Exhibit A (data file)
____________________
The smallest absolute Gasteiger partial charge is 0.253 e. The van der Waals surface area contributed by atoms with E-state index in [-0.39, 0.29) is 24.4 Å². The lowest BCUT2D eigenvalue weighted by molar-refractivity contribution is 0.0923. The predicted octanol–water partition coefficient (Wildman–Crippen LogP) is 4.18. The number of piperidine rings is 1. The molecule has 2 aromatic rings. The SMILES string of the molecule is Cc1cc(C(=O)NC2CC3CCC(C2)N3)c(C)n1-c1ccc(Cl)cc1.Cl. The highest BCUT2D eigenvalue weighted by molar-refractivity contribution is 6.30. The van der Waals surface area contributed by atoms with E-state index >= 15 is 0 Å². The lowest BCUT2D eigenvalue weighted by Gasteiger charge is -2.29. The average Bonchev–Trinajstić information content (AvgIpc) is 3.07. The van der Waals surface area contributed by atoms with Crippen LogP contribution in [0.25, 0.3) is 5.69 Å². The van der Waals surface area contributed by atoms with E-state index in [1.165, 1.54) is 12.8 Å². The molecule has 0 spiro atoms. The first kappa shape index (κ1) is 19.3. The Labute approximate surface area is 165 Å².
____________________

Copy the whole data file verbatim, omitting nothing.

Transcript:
The smallest absolute Gasteiger partial charge is 0.253 e. The van der Waals surface area contributed by atoms with E-state index in [-0.39, 0.29) is 24.4 Å². The lowest BCUT2D eigenvalue weighted by molar-refractivity contribution is 0.0923. The predicted octanol–water partition coefficient (Wildman–Crippen LogP) is 4.18. The number of piperidine rings is 1. The molecule has 2 aromatic rings. The SMILES string of the molecule is Cc1cc(C(=O)NC2CC3CCC(C2)N3)c(C)n1-c1ccc(Cl)cc1.Cl. The highest BCUT2D eigenvalue weighted by molar-refractivity contribution is 6.30. The van der Waals surface area contributed by atoms with E-state index >= 15 is 0 Å². The lowest BCUT2D eigenvalue weighted by Gasteiger charge is -2.29. The average Bonchev–Trinajstić information content (AvgIpc) is 3.07. The van der Waals surface area contributed by atoms with Crippen LogP contribution in [0.25, 0.3) is 5.69 Å². The van der Waals surface area contributed by atoms with E-state index in [1.165, 1.54) is 12.8 Å². The molecule has 0 spiro atoms. The first kappa shape index (κ1) is 19.3. The Labute approximate surface area is 165 Å².